There are several rather astounding things about the current campaign of Glenn Beck against various Administration appointees. Most astounding, however, has been the Obama Administration reaction to date: quick capitulation in the face of relatively small pressure. Indeed, one of the reasons there was so little initial defense of Van Jones in progressive circles was because most of us were unaware of the attack until the Van Jone’s “resignation.” As compared to previous campaigns in the Clinton years or Bush years to oust various officials, pressure to fire Van Jones had not even approached noticeable, let alone “scary.” Indeed, I am sufficiently cynical wrt the DLC/Rahm Emmanuel faction of the Ds that I cannot help but wonder if the Beck-led anti-Jones campaign was merely a convenient excuse for pushing out a smart and effective progressive.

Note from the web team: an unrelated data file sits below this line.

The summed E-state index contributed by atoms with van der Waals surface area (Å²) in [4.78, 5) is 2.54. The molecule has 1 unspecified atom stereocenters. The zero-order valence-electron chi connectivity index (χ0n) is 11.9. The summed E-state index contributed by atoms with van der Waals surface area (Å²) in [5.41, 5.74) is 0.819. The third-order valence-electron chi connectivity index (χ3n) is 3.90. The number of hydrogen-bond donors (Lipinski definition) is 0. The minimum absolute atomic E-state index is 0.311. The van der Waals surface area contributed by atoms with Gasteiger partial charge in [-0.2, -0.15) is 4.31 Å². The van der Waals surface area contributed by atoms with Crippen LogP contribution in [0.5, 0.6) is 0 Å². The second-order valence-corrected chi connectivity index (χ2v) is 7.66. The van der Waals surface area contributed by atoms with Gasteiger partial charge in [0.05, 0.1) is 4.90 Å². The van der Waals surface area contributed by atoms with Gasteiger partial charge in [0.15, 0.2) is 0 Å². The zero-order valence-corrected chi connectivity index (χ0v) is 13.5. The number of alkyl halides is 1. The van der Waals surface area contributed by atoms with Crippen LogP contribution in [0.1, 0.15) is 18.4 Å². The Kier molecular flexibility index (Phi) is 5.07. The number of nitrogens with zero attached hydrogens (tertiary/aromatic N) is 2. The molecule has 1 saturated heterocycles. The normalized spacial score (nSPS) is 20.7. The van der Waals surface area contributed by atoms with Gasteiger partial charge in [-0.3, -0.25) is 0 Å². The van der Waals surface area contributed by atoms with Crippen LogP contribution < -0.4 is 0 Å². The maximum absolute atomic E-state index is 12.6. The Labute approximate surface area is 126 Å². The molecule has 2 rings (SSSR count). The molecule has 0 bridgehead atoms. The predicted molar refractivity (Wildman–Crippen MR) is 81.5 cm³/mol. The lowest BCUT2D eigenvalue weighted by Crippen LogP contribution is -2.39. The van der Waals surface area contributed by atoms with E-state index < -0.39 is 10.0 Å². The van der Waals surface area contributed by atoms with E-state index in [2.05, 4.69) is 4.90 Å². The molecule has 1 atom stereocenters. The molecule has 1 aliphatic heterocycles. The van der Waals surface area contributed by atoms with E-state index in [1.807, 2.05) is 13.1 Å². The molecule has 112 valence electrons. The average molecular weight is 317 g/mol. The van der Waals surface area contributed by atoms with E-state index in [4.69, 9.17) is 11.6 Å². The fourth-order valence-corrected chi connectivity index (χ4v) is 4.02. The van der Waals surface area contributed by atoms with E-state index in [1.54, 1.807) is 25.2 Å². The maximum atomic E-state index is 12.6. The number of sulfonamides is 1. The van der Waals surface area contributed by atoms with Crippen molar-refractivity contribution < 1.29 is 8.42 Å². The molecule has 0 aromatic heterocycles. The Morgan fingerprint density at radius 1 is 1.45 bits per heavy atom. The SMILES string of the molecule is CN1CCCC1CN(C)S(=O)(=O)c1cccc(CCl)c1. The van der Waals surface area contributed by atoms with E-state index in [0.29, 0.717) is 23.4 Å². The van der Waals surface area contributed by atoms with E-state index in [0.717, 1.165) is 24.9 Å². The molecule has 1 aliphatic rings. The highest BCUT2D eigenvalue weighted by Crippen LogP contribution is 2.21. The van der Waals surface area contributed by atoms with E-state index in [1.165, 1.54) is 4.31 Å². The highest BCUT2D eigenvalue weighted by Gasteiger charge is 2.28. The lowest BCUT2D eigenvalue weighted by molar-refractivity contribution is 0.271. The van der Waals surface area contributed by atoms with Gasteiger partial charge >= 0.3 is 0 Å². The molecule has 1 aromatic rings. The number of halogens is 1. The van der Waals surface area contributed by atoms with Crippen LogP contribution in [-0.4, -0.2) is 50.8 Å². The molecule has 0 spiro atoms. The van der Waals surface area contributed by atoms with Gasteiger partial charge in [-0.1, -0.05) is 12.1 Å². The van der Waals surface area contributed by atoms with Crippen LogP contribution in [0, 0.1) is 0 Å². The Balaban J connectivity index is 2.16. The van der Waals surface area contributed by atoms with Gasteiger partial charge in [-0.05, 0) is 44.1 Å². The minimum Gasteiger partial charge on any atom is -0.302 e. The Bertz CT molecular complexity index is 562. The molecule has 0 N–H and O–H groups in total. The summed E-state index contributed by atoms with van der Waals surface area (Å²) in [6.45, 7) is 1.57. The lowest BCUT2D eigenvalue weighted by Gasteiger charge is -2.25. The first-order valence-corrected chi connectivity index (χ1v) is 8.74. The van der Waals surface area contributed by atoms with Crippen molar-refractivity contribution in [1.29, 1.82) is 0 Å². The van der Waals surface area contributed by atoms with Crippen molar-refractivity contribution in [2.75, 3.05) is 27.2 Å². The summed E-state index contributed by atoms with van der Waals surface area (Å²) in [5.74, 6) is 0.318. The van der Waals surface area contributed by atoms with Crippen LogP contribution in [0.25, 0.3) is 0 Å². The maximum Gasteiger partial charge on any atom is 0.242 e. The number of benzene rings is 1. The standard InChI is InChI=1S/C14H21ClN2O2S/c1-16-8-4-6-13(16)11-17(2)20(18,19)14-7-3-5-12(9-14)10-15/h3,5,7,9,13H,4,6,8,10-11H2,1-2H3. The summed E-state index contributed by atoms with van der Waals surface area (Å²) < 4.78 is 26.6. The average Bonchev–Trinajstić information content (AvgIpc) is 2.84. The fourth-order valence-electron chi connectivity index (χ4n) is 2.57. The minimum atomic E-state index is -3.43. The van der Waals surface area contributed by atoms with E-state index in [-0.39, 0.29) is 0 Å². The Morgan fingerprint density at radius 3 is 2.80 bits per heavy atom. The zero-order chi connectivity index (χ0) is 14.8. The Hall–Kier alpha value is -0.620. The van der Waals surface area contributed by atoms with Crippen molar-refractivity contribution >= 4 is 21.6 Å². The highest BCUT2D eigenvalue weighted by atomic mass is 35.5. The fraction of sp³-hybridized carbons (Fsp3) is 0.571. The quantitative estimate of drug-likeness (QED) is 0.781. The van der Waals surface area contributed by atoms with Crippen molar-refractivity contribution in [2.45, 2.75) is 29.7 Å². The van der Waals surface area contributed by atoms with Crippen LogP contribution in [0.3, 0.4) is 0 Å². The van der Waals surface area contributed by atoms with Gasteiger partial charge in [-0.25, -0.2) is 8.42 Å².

But whatever the reason, the Van Jones firing proved a major strategic blunder. It infuriated the Netroots and younger civil rights constituencies, who felt betrayed, and it emboldened Beck and his following to seek new “kills.” It also demonstrated the truth of Feld’s Rule of Political Power: “Your political power is directly related to your perceived ability to cause pain.” Within a week, Beck was claiming another kill in the form of Yosi Seargant at National Endowment for the Arts, prompting talk of an unstoppable McCarthy-esque crusade (or campaign of freedom, depending on your political perspective).